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Re: ancient navigation

Yuri Kuchinsky (yuku@mail.trends.ca) wrote:
: Paul J. Gans (gans@scholar.nyu.edu) wrote:
:       ...
: : The absense of maize from excavated sites in the old
: : world is also well documented. 
: How's this again, Paul? Perhaps you can explain to us how such an absense
: was documented? Or how can an absense of anything be documented? 

When a site is excavated, ALL of the plant materials found are
cataloged.  Parts of maize are relatively resistant to decay.
As far as I know, NO maize has ever been found in an old world
site, pre-Columbus.  

: The evidence for precolumbian Old World maize is abundant. It includes
: botanical, literary, linguistic, and, yes, some archaeological evidence. 
: The carvings in India of objects that look very much like corncobs are an
: additional evidence, and a one that can be readily examined and verified
: by any interested party. I have photos of these Indian carvings on my
: webpage now. 

This is almost all wrong, and what is more, you've been shown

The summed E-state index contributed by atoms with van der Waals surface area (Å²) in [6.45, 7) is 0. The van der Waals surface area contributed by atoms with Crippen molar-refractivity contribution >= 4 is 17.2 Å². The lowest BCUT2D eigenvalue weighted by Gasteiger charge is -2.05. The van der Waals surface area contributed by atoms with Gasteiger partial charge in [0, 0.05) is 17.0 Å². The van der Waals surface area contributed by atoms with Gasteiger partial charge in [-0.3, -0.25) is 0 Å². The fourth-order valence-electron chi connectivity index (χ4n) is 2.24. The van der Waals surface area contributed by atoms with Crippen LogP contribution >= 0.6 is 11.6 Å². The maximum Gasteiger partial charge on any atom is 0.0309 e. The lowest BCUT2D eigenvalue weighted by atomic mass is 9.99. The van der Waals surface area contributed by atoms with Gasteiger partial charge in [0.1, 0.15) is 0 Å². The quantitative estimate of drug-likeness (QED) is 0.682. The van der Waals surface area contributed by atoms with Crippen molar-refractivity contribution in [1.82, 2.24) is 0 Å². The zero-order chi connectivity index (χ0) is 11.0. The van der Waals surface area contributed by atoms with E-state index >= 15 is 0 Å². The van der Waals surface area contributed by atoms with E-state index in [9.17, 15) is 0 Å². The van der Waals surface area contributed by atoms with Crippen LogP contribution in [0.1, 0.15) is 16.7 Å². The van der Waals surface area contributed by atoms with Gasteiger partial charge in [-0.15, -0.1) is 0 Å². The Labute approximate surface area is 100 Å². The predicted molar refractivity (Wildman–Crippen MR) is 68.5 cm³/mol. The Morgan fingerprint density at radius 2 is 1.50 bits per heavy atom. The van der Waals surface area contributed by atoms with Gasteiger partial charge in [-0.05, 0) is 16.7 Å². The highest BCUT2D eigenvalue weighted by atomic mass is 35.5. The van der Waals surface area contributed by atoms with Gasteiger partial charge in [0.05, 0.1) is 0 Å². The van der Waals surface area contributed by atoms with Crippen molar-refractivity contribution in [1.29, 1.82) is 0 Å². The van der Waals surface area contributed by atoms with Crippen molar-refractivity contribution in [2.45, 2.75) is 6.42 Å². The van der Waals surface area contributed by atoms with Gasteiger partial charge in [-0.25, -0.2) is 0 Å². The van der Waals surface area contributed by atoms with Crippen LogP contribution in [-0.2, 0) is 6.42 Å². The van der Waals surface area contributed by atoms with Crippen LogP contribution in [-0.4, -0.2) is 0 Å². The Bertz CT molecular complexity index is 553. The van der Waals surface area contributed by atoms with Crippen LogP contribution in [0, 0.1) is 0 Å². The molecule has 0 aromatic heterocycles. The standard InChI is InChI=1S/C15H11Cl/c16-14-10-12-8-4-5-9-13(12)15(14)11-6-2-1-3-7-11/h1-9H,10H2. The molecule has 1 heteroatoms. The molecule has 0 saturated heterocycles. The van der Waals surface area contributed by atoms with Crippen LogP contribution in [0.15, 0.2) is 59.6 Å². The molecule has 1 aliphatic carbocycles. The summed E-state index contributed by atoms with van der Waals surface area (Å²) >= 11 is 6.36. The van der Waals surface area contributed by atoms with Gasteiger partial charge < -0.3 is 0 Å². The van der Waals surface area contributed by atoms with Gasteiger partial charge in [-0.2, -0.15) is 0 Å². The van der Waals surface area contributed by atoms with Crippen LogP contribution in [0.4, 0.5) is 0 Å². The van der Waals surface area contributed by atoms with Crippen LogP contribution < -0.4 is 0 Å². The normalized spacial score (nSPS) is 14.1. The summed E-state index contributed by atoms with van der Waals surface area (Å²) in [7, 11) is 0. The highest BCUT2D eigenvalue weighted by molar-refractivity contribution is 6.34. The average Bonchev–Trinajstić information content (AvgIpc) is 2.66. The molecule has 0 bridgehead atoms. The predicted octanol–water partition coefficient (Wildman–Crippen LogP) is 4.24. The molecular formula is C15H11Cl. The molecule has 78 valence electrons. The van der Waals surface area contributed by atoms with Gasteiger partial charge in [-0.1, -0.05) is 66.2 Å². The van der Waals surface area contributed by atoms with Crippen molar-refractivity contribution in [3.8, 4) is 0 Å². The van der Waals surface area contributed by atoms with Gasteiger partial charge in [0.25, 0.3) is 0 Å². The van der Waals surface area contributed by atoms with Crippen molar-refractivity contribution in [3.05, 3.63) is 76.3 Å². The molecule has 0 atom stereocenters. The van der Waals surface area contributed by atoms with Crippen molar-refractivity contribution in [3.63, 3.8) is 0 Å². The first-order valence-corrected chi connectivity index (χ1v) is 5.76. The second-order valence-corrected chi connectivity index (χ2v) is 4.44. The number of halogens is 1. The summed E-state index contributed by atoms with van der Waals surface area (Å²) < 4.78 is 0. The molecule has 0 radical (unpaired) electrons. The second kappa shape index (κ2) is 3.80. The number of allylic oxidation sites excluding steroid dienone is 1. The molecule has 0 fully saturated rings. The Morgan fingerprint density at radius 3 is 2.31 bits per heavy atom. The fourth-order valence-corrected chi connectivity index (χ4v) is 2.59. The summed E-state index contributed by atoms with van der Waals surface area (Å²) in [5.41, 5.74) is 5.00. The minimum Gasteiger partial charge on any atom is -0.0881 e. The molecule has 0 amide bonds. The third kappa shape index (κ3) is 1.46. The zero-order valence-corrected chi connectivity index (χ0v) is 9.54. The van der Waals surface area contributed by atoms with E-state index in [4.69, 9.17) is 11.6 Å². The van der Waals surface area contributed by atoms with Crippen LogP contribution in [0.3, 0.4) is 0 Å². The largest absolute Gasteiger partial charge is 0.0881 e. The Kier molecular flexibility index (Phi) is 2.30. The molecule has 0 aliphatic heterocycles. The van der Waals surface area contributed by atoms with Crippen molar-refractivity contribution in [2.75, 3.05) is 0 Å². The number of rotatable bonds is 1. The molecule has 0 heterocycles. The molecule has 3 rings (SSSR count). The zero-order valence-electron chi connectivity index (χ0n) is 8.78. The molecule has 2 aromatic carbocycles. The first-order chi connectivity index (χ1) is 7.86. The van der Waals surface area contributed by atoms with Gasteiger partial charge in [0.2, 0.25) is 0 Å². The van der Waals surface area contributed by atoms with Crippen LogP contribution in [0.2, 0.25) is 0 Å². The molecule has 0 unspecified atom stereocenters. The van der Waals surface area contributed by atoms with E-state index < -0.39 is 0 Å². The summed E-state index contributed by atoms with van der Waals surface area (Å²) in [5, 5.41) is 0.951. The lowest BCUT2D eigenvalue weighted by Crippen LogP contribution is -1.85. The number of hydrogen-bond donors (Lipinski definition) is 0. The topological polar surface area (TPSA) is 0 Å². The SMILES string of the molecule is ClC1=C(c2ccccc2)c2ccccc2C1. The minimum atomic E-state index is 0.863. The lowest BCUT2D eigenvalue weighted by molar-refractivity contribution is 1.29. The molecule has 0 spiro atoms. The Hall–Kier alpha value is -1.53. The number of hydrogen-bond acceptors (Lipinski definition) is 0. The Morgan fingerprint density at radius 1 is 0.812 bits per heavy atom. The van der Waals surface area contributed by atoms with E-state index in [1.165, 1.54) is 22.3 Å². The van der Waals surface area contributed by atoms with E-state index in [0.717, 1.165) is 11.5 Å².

that it is wrong.  The archaeological evidence is non-existant,
the botanical evidence is non-existant, and the literary and
linguistic evidence is non-existant.  I'll speak briefly to the
latter.  It is VERY hard to know exactly what a given term used
in an old manuscript refers to.  In one of my fields I've spent
some time chasing down a single common word in medieval French.
You've presented simplistic interpretations of complex things
and then claimed them as truth.  Without actual archaelogical
remains or a careful description in writing, your case rests on
very very weak straw.

Carvings are a very special point.  I've posted about this before,
but of course you've ignored it.  It is almost IMPOSSIBLE to tell
what exactly a given small carving means.  A very large number of
objects look a good bit like corn cobs.  The fact that NO maize
of any sort has been recovered from that area clinches the fact.

You are highly arrogant to think that botanists have ignored
the origins of maize.  You've not read 2% of the literature on
the subject.  Yet you come charging in claiming to KNOW that
the botanists are wrong.  And you expect to be taken seriously.
As I've said before, if you have evidence, write it up and
submit it for publication.  Fame and fortune await you.  Or
are you afraid that your writings will be rejected out of hand
with the rejection letter listing tons of evidence you've never
heard of?

       ------ Paul J. Gans  [gans@scholar.chem.nyu.edu]